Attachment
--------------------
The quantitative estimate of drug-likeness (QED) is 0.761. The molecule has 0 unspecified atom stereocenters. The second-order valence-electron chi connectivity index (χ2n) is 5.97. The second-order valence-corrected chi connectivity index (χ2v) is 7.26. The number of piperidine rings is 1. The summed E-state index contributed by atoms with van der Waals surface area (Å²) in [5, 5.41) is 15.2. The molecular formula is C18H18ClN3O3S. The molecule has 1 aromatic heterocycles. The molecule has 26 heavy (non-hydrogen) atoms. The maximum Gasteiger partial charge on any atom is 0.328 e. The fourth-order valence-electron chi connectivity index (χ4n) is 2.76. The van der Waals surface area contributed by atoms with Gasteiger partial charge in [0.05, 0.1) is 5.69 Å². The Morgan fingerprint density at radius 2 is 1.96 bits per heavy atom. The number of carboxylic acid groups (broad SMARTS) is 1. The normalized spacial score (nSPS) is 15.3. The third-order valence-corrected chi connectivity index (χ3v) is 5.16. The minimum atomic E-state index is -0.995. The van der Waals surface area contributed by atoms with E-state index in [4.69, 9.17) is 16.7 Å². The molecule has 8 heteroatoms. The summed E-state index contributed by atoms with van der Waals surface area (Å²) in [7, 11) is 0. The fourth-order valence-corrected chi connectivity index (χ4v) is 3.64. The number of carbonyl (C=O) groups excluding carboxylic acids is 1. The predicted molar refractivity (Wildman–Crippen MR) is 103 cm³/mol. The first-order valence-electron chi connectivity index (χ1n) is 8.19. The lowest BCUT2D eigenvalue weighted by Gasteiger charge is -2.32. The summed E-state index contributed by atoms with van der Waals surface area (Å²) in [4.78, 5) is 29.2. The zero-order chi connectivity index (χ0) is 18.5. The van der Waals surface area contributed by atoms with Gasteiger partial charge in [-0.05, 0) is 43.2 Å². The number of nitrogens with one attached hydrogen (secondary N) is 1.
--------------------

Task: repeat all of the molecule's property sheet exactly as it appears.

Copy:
The quantitative estimate of drug-likeness (QED) is 0.761. The molecule has 0 unspecified atom stereocenters. The second-order valence-electron chi connectivity index (χ2n) is 5.97. The second-order valence-corrected chi connectivity index (χ2v) is 7.26. The number of piperidine rings is 1. The summed E-state index contributed by atoms with van der Waals surface area (Å²) in [5, 5.41) is 15.2. The molecular formula is C18H18ClN3O3S. The molecule has 1 aromatic heterocycles. The molecule has 26 heavy (non-hydrogen) atoms. The maximum Gasteiger partial charge on any atom is 0.328 e. The fourth-order valence-electron chi connectivity index (χ4n) is 2.76. The van der Waals surface area contributed by atoms with Gasteiger partial charge in [0.05, 0.1) is 5.69 Å². The Morgan fingerprint density at radius 2 is 1.96 bits per heavy atom. The number of carboxylic acid groups (broad SMARTS) is 1. The normalized spacial score (nSPS) is 15.3. The third-order valence-corrected chi connectivity index (χ3v) is 5.16. The minimum atomic E-state index is -0.995. The van der Waals surface area contributed by atoms with E-state index in [4.69, 9.17) is 16.7 Å². The molecule has 8 heteroatoms. The summed E-state index contributed by atoms with van der Waals surface area (Å²) in [7, 11) is 0. The fourth-order valence-corrected chi connectivity index (χ4v) is 3.64. The number of carbonyl (C=O) groups excluding carboxylic acids is 1. The predicted molar refractivity (Wildman–Crippen MR) is 103 cm³/mol. The first-order valence-electron chi connectivity index (χ1n) is 8.19. The lowest BCUT2D eigenvalue weighted by Gasteiger charge is -2.32. The summed E-state index contributed by atoms with van der Waals surface area (Å²) in [4.78, 5) is 29.2. The zero-order chi connectivity index (χ0) is 18.5. The van der Waals surface area contributed by atoms with Gasteiger partial charge in [-0.05, 0) is 43.2 Å². The number of nitrogens with one attached hydrogen (secondary N) is 1.